When The Bunny The Bear signed to Victory Records earlier this year, the announcement was not met with positive reactions. Actually, that’s an understatement. Their signing resulted in very negative responses. Whether that was the result of the label’s decline in popularity, the band’s masks and ridiculous name, or people actually taking the time to listen to the music and genuinely disliking what they heard, it seemed as though the band was largely written off from day one. Personally, I was curious to hear what the band was capable of, and If You Don’t Have Anything Nice To Say… was my first opportunity to do so. While the band isn’t quite breaking any barriers or creating anything overly mind-blowing, I found an album that’s, at the very least, somewhat enjoyable, if ultimately forgettable.
“Prelude To Pregnancy” is your typical scene breakdown introduction to an album, with some quick-moving upbeat synth thrown into the mix as a source of contrast to the heaviness of the guitars and screaming. While a somewhat different take on the cliched practice, this sort of opening still seems to fall a bit flat. The first “real” song on the album, lead single “Aisle,” starts off with synth parts that would not sound out of place in a video game. About a minute into the track, we get to hear the somewhat soulful high-pitched vocals of The Bear (Chris Hutka), which come as a nice reprieve from The Bunny (Matt Tybor’s) screams. Though the lyrics in the song’s chorus are a bit weak, the melodies are pretty catchy. Two-thirds of the way through the song, an instrumental break brings out a nice piano tone rather than the synth that saturates the rest of the album. All in all, it’s one of the better offerings here and was a great choice for the first single.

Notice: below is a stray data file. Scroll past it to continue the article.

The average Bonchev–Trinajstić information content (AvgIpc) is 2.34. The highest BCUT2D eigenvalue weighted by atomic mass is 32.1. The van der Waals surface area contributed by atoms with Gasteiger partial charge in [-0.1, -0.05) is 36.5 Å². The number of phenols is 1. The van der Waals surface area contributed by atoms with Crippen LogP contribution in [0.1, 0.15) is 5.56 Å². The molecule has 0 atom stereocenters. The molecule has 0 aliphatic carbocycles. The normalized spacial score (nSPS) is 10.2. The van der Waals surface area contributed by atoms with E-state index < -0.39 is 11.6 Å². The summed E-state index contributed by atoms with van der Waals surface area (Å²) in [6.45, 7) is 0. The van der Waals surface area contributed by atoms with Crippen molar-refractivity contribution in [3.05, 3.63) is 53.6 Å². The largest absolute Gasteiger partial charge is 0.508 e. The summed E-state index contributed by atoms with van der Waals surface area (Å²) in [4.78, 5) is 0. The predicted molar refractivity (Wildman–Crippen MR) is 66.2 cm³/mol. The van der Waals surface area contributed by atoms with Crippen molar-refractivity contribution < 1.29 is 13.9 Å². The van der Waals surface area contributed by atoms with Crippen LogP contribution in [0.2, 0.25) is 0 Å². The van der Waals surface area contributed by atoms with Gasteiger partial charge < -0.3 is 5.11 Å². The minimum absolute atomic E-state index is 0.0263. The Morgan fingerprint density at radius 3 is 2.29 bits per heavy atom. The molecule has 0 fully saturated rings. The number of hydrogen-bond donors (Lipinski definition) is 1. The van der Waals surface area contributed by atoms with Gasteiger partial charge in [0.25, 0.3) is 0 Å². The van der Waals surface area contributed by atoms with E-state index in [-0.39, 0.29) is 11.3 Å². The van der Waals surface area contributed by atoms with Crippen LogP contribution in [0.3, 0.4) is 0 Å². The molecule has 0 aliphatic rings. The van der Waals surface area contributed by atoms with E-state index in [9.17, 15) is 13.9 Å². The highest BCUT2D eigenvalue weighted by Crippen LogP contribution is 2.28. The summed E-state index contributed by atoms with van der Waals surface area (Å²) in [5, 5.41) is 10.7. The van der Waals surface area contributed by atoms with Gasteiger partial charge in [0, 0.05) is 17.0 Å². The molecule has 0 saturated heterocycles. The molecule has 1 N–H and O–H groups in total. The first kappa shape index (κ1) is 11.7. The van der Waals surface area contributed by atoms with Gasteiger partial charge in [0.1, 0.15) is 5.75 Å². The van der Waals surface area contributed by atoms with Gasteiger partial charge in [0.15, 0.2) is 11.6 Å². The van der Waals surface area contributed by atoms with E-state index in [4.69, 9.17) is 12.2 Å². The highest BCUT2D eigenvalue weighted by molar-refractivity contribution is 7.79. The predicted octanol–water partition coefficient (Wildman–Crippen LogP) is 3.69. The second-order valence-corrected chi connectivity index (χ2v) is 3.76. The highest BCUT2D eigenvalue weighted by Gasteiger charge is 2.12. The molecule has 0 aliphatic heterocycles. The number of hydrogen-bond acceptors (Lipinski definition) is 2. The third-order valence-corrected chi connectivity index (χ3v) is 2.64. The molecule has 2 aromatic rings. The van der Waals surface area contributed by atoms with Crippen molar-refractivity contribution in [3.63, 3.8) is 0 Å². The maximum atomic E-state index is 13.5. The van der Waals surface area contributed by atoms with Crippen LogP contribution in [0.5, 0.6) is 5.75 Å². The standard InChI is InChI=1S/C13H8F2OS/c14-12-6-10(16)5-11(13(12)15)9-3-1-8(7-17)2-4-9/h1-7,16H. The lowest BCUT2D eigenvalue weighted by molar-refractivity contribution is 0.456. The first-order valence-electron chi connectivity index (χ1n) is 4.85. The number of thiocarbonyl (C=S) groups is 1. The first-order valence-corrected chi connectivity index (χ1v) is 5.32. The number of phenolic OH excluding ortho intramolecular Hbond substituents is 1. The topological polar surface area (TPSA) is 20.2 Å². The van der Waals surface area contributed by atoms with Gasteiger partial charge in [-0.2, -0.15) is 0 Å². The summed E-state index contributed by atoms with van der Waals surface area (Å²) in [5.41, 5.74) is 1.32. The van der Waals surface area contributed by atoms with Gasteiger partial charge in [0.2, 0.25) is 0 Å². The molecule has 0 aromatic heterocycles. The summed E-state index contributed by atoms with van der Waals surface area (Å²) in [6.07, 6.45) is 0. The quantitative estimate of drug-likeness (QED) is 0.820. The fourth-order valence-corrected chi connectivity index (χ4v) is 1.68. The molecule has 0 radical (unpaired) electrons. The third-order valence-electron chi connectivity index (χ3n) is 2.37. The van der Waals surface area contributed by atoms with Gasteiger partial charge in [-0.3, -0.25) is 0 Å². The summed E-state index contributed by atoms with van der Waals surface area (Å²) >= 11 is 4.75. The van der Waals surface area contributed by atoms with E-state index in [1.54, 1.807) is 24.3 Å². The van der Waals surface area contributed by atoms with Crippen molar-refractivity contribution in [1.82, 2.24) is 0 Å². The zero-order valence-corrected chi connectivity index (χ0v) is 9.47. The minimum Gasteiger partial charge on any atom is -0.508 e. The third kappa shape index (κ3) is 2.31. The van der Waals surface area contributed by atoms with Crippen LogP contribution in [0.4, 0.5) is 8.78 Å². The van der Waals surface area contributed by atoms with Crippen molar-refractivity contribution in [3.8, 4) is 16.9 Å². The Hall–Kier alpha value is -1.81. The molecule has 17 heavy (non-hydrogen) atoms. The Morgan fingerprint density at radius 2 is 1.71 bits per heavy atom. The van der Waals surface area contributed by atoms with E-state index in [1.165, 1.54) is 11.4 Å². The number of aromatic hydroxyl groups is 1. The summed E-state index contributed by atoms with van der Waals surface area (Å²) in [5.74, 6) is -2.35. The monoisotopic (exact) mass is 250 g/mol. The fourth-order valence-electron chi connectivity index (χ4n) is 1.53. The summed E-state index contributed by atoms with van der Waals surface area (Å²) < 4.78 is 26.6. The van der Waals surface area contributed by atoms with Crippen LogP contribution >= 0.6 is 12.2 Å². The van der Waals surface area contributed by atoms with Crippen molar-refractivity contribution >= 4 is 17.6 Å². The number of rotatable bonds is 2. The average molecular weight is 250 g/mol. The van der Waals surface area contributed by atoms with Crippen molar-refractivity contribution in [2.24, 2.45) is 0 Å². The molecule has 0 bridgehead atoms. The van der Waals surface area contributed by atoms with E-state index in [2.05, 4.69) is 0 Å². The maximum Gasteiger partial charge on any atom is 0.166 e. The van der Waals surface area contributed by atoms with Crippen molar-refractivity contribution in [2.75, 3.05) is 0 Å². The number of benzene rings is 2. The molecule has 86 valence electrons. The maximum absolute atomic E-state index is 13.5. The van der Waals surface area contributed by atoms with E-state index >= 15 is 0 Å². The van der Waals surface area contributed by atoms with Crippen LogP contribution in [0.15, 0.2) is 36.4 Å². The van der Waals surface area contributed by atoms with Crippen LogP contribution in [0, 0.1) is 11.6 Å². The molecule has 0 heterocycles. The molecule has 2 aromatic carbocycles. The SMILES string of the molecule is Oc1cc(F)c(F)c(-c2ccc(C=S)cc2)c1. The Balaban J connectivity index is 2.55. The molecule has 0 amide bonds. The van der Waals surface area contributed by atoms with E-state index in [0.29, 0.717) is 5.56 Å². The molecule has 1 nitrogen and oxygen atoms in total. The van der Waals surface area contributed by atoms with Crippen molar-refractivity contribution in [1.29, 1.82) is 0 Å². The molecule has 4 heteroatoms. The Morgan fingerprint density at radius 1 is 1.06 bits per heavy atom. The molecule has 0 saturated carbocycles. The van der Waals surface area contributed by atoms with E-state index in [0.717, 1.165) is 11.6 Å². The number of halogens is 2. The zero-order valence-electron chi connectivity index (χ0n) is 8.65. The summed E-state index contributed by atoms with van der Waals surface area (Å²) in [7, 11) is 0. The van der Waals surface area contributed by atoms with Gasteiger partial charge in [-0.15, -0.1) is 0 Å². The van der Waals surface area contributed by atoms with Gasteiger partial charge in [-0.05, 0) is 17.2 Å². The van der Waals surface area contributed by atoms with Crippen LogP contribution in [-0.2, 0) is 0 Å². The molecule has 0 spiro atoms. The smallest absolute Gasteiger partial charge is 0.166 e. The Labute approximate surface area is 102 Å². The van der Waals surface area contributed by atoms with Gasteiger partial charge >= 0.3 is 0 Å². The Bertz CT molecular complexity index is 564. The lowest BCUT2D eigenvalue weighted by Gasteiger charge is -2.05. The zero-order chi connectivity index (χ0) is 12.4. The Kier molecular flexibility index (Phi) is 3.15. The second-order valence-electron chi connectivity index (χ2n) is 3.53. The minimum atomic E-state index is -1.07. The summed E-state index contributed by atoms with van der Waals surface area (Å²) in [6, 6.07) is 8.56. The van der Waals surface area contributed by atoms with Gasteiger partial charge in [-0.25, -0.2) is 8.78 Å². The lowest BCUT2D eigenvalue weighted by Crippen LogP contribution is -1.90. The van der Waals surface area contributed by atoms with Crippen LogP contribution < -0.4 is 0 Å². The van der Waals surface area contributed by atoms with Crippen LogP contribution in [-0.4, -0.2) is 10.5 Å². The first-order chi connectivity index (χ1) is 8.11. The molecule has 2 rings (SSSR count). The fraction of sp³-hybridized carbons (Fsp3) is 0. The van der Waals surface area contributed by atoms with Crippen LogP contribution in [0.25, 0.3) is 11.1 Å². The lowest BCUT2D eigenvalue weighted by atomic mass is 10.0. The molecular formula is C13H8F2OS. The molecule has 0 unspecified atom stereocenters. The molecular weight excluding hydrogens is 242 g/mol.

“Ocean Floor,” the appropriate choice for a second single, has a great hook and atmosphere to it as it shows off the ranges of both The Bunny and The Bear, with some impressive low screams from the former and some variety in melody from the latter. “Ces’t Pas Si Loin” opens with an impressive piano part that is somewhat ruined when the synth part comes in and overpowers it for a brief moment. As was the case in previous tracks, it seems that the focus is more on the music than the lyrics, as there are very few lines that stand out as particularly strong. Furthermore, the song fails to really reach any sort of climax and comes across more as a transition or interlude rather than a standalone track, despite being rooted fairly strongly in the vocal parts. “It’s A Long Way From The Esophagus To The Ovaries” begins with a beat that sounds like it would find a comfortable home on a 3OH!3 album, but is quickly reeled back into a more familiar tone for the band as The Bunny begins screaming. Overall, it seems to fit their formula well, but fails to stand out.